Most people living or working in Britain’s cities will have seen people sitting on wet pavements pleading “hungry, homeless, please help” – but homelessness isn’t just an urban issue. Beyond the city centres and the surrounding suburbs – in our cherished and heavily protected countryside – many people are living without a roof over their head.
The rural homeless are often invisible, difficult to reach, and constantly changing in number and location – which means the official number is underestimated by government and charitable agencies.
For the “lucky” few rural rough sleepers who happen to live near a drop in centre – such as the one run by Doorway, a charity for homeless people and rough sleepers in Wiltshire, south-west England – this can be a lifeline of survival.
But despite the presence of these centres, there is often a widespread reluctance by homeless people to live in hostels. Many value their privacy, preferring to sleep in tents, cars, sheds and garages, even outdoors, rather than share a hostel with people they don’t know or identify with.
There is also a stigma attached to living in hostels. Bedding down for the night in the back seat of car might feel more like self-determination – a cocoon from facing up to the harsh shared reality of being homeless.
Though the report was more about young people with no prospect of a home of their own, rather than people sleeping rough under hedges or in barns, it still went some way to raise the profile of the many hidden homeless living in rural towns and villages.
For many, rural homelessness is the latest miserable phase in an already struggling existence – and can happen for many reasons: unemployment, relationship failures, alcoholism, drugs, mental health issues, a crisis in self-esteem, rejection. But beyond the personal problems that create homelessness, inadequate provision of homes in the countryside is a long-standing structural cause.
Since 2009 a rise in repossessions in the more heavily populated parts of rural counties has accompanied a growing number of people waiting for social housing – but the issue has been around along time before that. Since the end of World War II, rural housebuilding has been on a much smaller scale than in towns and cities.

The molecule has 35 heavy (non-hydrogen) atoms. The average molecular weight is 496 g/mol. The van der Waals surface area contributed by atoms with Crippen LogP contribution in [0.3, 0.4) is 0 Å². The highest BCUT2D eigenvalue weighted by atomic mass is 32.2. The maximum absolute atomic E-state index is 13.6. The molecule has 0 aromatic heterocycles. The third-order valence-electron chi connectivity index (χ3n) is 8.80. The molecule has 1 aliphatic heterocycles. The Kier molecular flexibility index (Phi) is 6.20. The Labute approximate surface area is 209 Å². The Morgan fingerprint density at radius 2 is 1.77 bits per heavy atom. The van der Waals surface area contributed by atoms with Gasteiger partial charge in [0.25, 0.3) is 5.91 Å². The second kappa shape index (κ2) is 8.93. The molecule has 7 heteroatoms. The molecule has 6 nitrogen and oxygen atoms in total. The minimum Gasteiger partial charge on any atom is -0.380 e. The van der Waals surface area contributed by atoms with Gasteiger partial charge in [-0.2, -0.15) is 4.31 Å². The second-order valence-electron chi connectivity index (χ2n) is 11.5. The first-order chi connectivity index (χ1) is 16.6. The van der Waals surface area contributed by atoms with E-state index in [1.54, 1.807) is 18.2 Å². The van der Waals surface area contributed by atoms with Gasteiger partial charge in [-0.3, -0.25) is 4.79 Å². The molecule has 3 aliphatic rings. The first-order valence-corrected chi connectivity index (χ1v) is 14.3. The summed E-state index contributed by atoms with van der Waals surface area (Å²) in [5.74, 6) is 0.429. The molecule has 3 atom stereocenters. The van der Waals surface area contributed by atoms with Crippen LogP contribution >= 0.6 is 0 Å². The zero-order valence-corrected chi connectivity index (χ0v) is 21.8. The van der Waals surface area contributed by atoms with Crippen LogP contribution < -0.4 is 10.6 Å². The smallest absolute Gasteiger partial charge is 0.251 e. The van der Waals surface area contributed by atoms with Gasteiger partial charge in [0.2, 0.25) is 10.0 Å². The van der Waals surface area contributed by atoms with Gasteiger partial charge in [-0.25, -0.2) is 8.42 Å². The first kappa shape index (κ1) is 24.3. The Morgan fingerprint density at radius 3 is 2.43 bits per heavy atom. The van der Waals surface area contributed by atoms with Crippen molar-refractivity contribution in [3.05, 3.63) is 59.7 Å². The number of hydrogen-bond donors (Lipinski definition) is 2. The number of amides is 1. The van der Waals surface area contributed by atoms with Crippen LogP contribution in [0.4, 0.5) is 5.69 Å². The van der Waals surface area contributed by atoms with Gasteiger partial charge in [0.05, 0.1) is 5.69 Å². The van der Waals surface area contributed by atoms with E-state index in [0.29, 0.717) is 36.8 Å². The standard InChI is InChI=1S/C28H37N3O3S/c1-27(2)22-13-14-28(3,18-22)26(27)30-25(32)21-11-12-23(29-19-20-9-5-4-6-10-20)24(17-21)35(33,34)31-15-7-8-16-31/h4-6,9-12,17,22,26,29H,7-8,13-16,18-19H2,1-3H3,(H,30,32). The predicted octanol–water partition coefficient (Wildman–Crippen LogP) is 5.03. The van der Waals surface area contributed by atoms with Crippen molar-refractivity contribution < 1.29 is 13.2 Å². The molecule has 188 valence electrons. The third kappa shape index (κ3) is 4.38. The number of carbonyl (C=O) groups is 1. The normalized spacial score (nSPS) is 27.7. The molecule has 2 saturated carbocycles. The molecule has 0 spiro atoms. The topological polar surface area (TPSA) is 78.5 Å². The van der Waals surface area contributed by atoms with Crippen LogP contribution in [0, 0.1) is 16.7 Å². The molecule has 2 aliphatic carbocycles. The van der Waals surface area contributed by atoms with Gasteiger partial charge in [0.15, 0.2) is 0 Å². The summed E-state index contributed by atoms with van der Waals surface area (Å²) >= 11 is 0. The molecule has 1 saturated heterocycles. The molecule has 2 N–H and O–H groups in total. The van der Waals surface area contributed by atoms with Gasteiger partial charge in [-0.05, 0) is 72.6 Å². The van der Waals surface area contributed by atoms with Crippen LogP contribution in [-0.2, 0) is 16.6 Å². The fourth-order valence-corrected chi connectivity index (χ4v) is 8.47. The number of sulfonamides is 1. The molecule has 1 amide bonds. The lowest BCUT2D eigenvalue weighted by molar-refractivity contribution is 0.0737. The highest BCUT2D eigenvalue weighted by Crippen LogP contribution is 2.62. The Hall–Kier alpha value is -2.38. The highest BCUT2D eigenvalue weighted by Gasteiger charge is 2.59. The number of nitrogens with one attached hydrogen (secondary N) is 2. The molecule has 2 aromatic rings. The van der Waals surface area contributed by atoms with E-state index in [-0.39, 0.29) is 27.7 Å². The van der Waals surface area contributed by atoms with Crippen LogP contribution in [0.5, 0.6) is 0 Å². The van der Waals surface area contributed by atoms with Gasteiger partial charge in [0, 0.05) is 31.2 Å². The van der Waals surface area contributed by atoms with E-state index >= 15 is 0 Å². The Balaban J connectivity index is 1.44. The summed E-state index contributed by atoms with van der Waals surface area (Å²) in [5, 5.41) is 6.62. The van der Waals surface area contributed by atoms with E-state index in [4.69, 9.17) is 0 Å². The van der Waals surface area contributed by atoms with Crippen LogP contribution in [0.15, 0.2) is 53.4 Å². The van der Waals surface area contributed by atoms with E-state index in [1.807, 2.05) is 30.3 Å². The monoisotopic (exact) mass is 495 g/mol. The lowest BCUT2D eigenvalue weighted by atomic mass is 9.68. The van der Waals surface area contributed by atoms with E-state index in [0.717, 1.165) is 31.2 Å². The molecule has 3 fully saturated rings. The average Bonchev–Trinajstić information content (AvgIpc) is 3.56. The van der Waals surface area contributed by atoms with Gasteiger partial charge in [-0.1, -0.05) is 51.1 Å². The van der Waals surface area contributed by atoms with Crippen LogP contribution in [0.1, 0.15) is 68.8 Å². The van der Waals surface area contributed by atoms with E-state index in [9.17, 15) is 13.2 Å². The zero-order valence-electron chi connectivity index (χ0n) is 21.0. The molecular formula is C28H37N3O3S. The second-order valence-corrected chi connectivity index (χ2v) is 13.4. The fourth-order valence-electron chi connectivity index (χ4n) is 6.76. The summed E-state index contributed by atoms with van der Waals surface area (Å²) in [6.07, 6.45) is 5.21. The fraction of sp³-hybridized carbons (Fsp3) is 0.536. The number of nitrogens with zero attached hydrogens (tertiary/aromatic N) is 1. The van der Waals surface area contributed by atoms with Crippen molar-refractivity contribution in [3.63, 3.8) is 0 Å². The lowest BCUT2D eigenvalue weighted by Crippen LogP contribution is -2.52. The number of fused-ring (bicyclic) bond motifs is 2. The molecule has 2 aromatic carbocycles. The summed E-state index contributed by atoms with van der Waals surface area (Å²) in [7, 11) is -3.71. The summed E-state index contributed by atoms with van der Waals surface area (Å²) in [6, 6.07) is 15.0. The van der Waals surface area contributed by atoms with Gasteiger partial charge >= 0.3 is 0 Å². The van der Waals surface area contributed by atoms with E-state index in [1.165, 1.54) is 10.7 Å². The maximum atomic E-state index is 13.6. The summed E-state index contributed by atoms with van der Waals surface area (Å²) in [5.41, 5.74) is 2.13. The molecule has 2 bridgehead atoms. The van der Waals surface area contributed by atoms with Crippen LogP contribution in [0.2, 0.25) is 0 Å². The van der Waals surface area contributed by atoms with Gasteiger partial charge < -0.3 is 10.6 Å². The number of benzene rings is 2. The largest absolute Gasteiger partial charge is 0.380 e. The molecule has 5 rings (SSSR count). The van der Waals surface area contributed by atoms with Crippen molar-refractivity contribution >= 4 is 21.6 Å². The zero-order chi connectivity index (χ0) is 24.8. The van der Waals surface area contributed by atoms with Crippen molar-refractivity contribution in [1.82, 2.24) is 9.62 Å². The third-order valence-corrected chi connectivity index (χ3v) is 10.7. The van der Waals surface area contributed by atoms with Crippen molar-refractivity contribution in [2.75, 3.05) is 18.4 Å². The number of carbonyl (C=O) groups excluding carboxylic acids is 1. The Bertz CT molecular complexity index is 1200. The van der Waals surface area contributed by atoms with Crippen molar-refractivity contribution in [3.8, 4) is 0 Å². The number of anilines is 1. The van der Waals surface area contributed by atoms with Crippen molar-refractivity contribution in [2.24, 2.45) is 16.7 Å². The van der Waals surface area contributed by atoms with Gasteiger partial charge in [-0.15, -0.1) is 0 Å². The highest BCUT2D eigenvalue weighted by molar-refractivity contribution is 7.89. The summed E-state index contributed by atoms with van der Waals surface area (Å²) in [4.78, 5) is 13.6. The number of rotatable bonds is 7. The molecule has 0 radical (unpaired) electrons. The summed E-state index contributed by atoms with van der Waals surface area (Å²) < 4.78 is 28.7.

In the last ten years, rural house prices have risen 82 per cent , which is faster than many towns and cities. This is mainly due to the price of rural land, making it difficult for small builders to make a profit. Add that to a rise in middle class city dwellers swapping their urban lifestyle for a more rural affair, and it’s not surprising house prices in rural areas are too high for many of the locals.
Today Britain is facing an ongoing deficit in housebuilding that is failing those in housing need. This has been compounded by the demise of local authority housing – hardly any “council houses” are now built compared with the 1970s.
Even housing associations trying to make up the shortfall are being hampered by recent government decisions to give tenants the right to buy their home. Yet blaming “Thatcherite” housing policies does not really get to grips with the problem.
The bottom line is that our much-loved countryside is over-protected by town and country planning legislation which makes it difficult for enough rural housing to be supplied. The National Parks scrutinise each and every proposal for new builds on aesthetic grounds, with those decisions that are approved locally often successfully challenged by rural elites.
On top of this, strong sentiments against the onset of urban encroachment have been in existence since the interwar years, and are not going away anytime soon – as those deprived of rural homes find to their cost.
As the the rural homelessness problem grows larger, local authorities and voluntary agencies are struggling to cope, and untold stories of personal misery accumulate. The fact of the matter is, young people growing up in the countryside need more housing. But the wider more complex problem of rural homelessness will not be solved by housing supply alone.
So while the countryside seen from the train or car window still looks beautiful and well-managed, beyond the view of the commuter or tourist the landscape conceals the frustrations of many people waiting for affordable housing – and worse, a bitter harvest of destitution.